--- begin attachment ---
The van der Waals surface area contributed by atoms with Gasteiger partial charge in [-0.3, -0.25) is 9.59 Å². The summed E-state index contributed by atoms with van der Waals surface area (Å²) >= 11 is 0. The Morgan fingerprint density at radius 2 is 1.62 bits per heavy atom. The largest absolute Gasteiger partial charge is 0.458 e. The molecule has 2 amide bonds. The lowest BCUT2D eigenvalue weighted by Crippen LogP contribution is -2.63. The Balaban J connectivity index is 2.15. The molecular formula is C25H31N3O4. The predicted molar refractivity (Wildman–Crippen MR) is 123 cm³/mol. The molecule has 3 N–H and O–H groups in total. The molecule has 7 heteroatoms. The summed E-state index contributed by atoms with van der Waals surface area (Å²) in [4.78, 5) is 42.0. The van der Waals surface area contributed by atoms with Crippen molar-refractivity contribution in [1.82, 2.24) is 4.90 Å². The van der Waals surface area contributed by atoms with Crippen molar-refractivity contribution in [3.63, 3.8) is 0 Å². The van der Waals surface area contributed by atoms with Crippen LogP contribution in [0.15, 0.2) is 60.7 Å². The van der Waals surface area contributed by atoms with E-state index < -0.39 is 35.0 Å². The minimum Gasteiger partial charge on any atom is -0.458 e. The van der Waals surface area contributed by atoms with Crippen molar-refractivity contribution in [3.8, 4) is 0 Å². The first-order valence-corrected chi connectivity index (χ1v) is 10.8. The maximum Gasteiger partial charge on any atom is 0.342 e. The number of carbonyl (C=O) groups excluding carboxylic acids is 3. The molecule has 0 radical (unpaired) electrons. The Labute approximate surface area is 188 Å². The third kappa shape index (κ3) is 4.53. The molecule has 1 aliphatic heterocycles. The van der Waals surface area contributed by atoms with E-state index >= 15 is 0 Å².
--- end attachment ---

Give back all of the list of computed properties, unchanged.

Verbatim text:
The van der Waals surface area contributed by atoms with Gasteiger partial charge in [-0.3, -0.25) is 9.59 Å². The summed E-state index contributed by atoms with van der Waals surface area (Å²) >= 11 is 0. The Morgan fingerprint density at radius 2 is 1.62 bits per heavy atom. The largest absolute Gasteiger partial charge is 0.458 e. The molecule has 2 amide bonds. The lowest BCUT2D eigenvalue weighted by Crippen LogP contribution is -2.63. The Balaban J connectivity index is 2.15. The molecular formula is C25H31N3O4. The predicted molar refractivity (Wildman–Crippen MR) is 123 cm³/mol. The molecule has 3 N–H and O–H groups in total. The molecule has 7 heteroatoms. The summed E-state index contributed by atoms with van der Waals surface area (Å²) in [4.78, 5) is 42.0. The van der Waals surface area contributed by atoms with Crippen molar-refractivity contribution in [1.82, 2.24) is 4.90 Å². The van der Waals surface area contributed by atoms with Crippen molar-refractivity contribution in [3.63, 3.8) is 0 Å². The van der Waals surface area contributed by atoms with Crippen LogP contribution in [0.15, 0.2) is 60.7 Å². The van der Waals surface area contributed by atoms with E-state index < -0.39 is 35.0 Å². The minimum Gasteiger partial charge on any atom is -0.458 e. The van der Waals surface area contributed by atoms with Crippen molar-refractivity contribution in [3.8, 4) is 0 Å². The first-order valence-corrected chi connectivity index (χ1v) is 10.8. The maximum Gasteiger partial charge on any atom is 0.342 e. The number of carbonyl (C=O) groups excluding carboxylic acids is 3. The molecule has 0 radical (unpaired) electrons. The Labute approximate surface area is 188 Å². The third kappa shape index (κ3) is 4.53. The molecule has 1 aliphatic heterocycles. The van der Waals surface area contributed by atoms with E-state index >= 15 is 0 Å².